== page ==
Stopping trachoma’s pain and blindness for GOOD

If we want to help communities in Ethiopia beat the blinding and highly infectious trachoma eye infection for the long haul, it will take digging wells, capping springs, building latrines, and it will take changing behaviour through education.

3-year Action Plan for Amhara, Ethiopia

Clean water + Proper Sanitation + Good Hygiene = Healthy Communities

Clean Water

Plan, design and construct 200 water systems (hand-dug wells, deep-drilled wells, capped springs) in high need areas, giving 40,000 people access to clean water.

Cost = $5,490 per dug well or capped spring

Proper Sanitation

Build school and village model latrines for 20 kebeles (communities) and teach community members to build their own latrines, giving 35,000 people access to improved sanitation and hygiene.

Cost = $2,667 per shared latrine

Hygiene Education

Cover 20 kebeles (communities) with hygiene education and trachoma awareness, through 25 school clubs, 200 water committees and training 200 health professionals and 200 village health workers.

Cost = $3,867 per community

Healthy Communities

Giving 20 communities or “kebeles” access to clean water, improved sanitation and hygiene and primary eye health education.

Benefit = 62,000 children, women & men with SAFE eyes

We have never before seen such a significant positive impact on our community.

elderly woman in Faya Kebele

How trachoma blinds

Step 1

A dirty hand, tears from crying babies, or a germ-carrying fly comes into contact with a victim’s eye. The infection spreads primarily from children.

Step 2


Infection feels like raw little cuts on the underside of the eyelid. With repeated infections, scar tissue builds up causing the eyelid to turn inward.

Step 3


The eyelashes come into contact with the cornea, break off, and scratch the eyeball with every blink.

Step 4

The cornea is cut and then heals, leaving opaque corneal scarring. The victim suffers permanent visual impairment.

Step 5

Permanent and irreparable loss of sight.

Keeping eyes SAFE

Hope and Healing International has adopted The World Health Organization’s approved strategy for fighting trachoma. It combines sight-saving prevention and cure initiatives.


Eyelid surgery to stop the blinding stage of the disease.


Pfizer-donated Zithromax® to treat and prevent active infection.


Facial cleanliness to help reduce transmission of disease.

Environmental Change

Change to improve access to clean water and sanitation.

Trachoma elimination is in sight

World map of trachoma control areas
trachoma is the leading infectious cause of blindness.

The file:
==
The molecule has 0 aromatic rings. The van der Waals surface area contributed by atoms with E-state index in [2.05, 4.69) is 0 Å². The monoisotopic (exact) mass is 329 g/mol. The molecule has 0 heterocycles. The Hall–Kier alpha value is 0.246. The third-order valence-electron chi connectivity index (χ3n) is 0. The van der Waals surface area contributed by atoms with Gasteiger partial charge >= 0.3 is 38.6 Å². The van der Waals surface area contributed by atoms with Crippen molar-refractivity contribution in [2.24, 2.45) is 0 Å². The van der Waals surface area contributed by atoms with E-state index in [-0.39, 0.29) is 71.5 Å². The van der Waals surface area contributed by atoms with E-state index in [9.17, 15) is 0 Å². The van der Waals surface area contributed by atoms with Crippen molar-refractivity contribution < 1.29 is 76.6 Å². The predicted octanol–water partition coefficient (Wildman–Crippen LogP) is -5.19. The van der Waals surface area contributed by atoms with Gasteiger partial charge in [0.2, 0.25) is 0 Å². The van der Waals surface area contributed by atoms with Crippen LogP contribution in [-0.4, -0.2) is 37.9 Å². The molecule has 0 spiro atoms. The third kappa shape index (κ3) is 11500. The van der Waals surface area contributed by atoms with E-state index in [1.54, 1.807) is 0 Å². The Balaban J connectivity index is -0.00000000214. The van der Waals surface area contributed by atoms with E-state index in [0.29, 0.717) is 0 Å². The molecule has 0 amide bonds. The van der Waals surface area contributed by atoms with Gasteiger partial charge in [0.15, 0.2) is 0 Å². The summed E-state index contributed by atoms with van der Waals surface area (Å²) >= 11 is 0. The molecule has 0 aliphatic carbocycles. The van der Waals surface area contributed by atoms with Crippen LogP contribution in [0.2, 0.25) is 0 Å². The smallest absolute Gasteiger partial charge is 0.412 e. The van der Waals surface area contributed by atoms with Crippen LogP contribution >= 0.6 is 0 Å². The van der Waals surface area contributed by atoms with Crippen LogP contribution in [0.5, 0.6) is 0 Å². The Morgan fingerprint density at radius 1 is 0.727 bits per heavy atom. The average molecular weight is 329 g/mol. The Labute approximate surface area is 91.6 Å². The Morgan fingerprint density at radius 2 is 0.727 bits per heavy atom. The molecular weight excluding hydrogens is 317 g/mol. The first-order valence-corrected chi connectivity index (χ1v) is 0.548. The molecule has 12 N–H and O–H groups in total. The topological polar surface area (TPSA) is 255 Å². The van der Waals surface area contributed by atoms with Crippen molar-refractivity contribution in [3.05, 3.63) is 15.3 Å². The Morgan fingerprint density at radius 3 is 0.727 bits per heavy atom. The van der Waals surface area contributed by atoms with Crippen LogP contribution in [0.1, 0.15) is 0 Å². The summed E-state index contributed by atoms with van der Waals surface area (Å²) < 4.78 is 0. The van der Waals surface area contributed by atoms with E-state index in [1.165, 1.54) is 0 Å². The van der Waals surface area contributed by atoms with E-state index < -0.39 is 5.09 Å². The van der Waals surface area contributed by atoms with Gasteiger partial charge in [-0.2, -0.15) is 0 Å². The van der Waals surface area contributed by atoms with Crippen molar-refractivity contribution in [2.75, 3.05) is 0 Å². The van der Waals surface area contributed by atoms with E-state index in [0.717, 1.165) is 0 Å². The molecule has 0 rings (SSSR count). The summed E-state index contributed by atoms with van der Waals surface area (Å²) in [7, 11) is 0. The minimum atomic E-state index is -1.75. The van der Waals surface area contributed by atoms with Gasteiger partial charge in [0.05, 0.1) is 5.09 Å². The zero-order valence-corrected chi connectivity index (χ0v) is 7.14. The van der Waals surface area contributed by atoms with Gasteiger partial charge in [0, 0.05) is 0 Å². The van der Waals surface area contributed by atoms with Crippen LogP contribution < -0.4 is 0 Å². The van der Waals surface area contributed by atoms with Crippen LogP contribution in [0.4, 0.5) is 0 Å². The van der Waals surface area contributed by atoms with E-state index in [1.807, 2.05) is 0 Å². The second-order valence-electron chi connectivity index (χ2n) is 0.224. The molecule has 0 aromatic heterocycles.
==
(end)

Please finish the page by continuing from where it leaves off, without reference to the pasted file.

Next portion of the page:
countries endemic of trachoma
people are at risk of trachoma.
USD $3-6B
lost in productivity per year due to trachoma.
country validated elimination of trachoma.
countries reported elimination of trachoma.

Love Costs

Serkie doesn’t know it, but every time she cuddles and comforts her baby daughter, Hayte, she puts herself at risk of blindness. Babies and young children like Hayte are the prime carriers of trachoma, a highly infectious eye infection.

Years of re-infection eventually causes blindness – especially for moms like Serkie who are the primary caregivers for their children.

Hayte cries. Serkie takes off her own headscarf and wipes away Hayte’s tears. Then later in the day, she mops her own brow and voila, a recipe for re-infection. Again and again.
When we found Serkie, she had resorted to plucking out her eyelashes every few weeks – painfully ripping out each lash – because that pain wasn’t as bad as feeling sharp bristles scrape against her eyeball.

That’s what years of trachoma infection does to a person. By the time we found Serkie, Trachoma was slowly blinding her, blink by blink, as eyelash bristles scraped the cornea and created light-blocking scar tissue.

Serkie fears for her baby and for her 13-year-old boy. She doesn’t want them to ever have to face the kind of pain she’s lived with.

I’m worried about my little daughter Hayte and my son Aragaw. I don’t want them to catch this disease, to suffer this horrible pain – or to even turn blind. I want them to have a good future.


Mitch’s slide show from Amhara, Ethiopia

Mitch Wilkie is Hope and Healing International’s Director of International Programs. He recently did a monitoring visit to ORDA – Organization for Rehabilitation and Development in Amhara – our partner implementing the SAFE strategy in Amhara, Ethiopia (Surgery, Antibiotics, Face-washing and Environmental change).